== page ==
One of my favorite hobbies is stand-up paddle boarding. 

I love to be out on my board in open water, early in the morning when it is just the fishermen, my paddling friend and me. It is so peaceful, fun and something I feel really confident doing.

I decided this year that I was ready to upgrade my board to something that would be more of a physical challenge and go faster; I was feeling comfortable and wanted to up my game.

I bought a beautiful used racing board from a professional paddle board racer (yes, that’s a thing).

When the pro delivered the board he offered to spend some time with me on my technique. Always ready to be coached, I took him up on his offer.

As we started out, I was mindful of my position, aware that I had the scrutiny of someone whose job it was to give me feedback. (Hello, Coach!) With the elderly ladies in the cove watching me get a lesson, I was aware that there was an audience for my experience.

And I was in a bathing suit. So, yeah.

Years on my yoga mat has helped me be very comfortable and stable on a paddle board. But this day I learned that just standing on my board wasn’t enough anymore:  I needed to engage more of myself (literally). I learned how to bring awareness to my core, and not rely solely on my legs to stay fixed.

The pro then asked why I always took two strokes on my right, then switched to two strokes on my left. I had to think about the answer because I had never considered doing it another way. Because I want to balance, I told him.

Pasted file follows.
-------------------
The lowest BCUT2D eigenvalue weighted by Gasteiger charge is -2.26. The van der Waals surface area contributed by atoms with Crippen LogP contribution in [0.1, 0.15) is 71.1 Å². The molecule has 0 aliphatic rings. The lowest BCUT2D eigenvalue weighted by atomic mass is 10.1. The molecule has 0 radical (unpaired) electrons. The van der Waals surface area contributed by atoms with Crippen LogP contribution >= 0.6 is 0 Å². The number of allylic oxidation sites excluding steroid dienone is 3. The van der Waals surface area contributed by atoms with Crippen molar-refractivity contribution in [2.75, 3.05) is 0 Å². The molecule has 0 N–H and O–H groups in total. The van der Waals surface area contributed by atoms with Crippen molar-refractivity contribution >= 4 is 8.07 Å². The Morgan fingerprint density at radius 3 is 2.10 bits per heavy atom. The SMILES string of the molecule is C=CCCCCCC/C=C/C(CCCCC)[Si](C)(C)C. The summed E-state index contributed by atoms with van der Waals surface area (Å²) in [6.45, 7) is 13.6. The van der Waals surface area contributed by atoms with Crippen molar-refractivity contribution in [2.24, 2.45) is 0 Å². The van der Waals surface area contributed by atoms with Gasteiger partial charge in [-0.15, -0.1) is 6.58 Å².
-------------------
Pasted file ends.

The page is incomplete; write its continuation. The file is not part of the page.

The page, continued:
He challenged me to try something different.

First, I had to figure out which was my dominant side (my right) and to notice what was happening around me (strong current and light wind). He instructed me to keep paddling on the right until I noticed I was moving at a good pace, then pull two more times before switching sides (which turned out to be seven total). On this particular day, the current in the cove was strong so when I switched to the left side, it only took two efficient pulls to bring me back to center.

Seven pulls on one side and then two pulls on the other is not my idea of balance. But when I looked at how quickly I’d moved, mindful of my circumstances, it was exactly the right course of action.

I was going faster than I ever had, with a more efficient stroke, and I hadn’t veered off course.

I had been so committed to the idea of balance, and so ingrained in my habits, that I hadn’t considered another way might actually bring me more overall balance.

I let go of the elusive idea of balance — after all, I am standing on a board in the water — and I found momentum.

It is taking some getting used to, but my paddling has changed and now that I know how to be more aware of my body. I have a bigger goal to take longer trips on my board and maybe even participate in a paddling event in the future. Most of all, I won’t ever go back to my old way of paddling, before I was paying attention.

Of course, this lesson made me think of coaching.

My clients come to me as their coach:

  • So they can begin to pay attention.
  • So they can gain guidance on what is really going on.
  • So they can consider another way of doing what they’ve always done.
  • So they can more fully trust their own intuition.
  • So they can get clear on what their goals and vision, and make sure they have the right resources.
  • So they can find where they have the momentum to keep them on their right path.

Do you need some help recognizing where you have momentum, how to stay balanced and also go faster? It would be my honor to paddle alongside you.

Let’s talk.